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New Research Illuminates The Role Of Skin Adhesion Molecule In Allergic Reactions

The new findings of the international team of researchers led by Prof. Eli Sprecher, are expected to change the therapeutic approach in allergic diseases.

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The prevalence of allergic diseases, such as atopic dermatitis, is steadily increasing over the past decade for reasons which are not entirely known. For years, it had been thought that atopy results from a primary dysfunction of the immune system. This notion resulted in numerous attempts to treat atopic dermatitis through varied strategies all aimed at attenuating the immune system activity at the cost of often severe side effects such as an increase in the prevalence of infectious complications.

The skin barrier
More recently, however, immunological abnormalities have been suspected to occur in allergic diseases as the mere consequence of a primary defect residing within the skin barrier. This barrier is in fact a functional entity located in the upper layers of the skin; it separates us from our environment and makes sure essential nutrients and proteins are kept within the body, while unwanted intruders, including allergens, are prevented to gain access to the inside of our body. The skin barrier functionality has been shown to be dependent upon the presence within our cells of several proteins such as filaggrin, whose absence is considered as a major risk factor for atopic dermatitis.

Now, an international team of researchers led by Prof. Eli Sprecher at the Department of Dermatology at the Tel Aviv Sourasky Medical center and Tel Aviv University, Israel and Prof. Kathy Green from Northwestern University, USA report in the prestigious journal Nature Genetics, that key to the proper function of the barrier are small but complex protein units, called desmosomes.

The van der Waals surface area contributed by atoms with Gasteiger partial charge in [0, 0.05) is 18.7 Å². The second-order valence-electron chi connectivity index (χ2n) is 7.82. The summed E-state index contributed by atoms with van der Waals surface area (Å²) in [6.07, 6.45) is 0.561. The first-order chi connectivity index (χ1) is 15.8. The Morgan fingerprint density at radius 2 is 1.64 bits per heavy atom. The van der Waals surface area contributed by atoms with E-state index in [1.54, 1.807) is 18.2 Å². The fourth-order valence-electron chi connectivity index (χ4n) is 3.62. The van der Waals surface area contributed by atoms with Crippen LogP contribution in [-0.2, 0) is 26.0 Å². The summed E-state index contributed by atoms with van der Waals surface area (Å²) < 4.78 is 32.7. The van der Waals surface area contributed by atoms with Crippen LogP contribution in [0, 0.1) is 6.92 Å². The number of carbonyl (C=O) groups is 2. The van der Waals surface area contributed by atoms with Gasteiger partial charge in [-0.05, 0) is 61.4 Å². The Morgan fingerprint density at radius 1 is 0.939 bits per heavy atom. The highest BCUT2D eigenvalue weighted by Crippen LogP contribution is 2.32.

Liat Samuelov who co-led the project with Ofer Sarig in Tel Aviv comments: “Desmosomes are responsible for ensuring cell-cell adhesion within all layers of the skin. We found out that a critical component of the desmososmes called desmoglein 1 is missing in the skin of patients affected by a life-threatening form of allergic skin disease called SAM syndrome (Severe dermatitis, Allergy, and Metabolic wasting). Sarig adds: “The disease is caused by poorly functional bonds between cells located in the upper part of the skin. This is apparently enough for foreign proteins to move across the skin barrier and elicit an exaggerated immune response. Even more interestingly, when we studied isolated cells from the patients, these were found to secrete numerous mediators of allergy. Thus our data call into question the role of the immune system in allergic processes, with obvious implications for the development of new therapeutic strategies in atopic dermatitis”.

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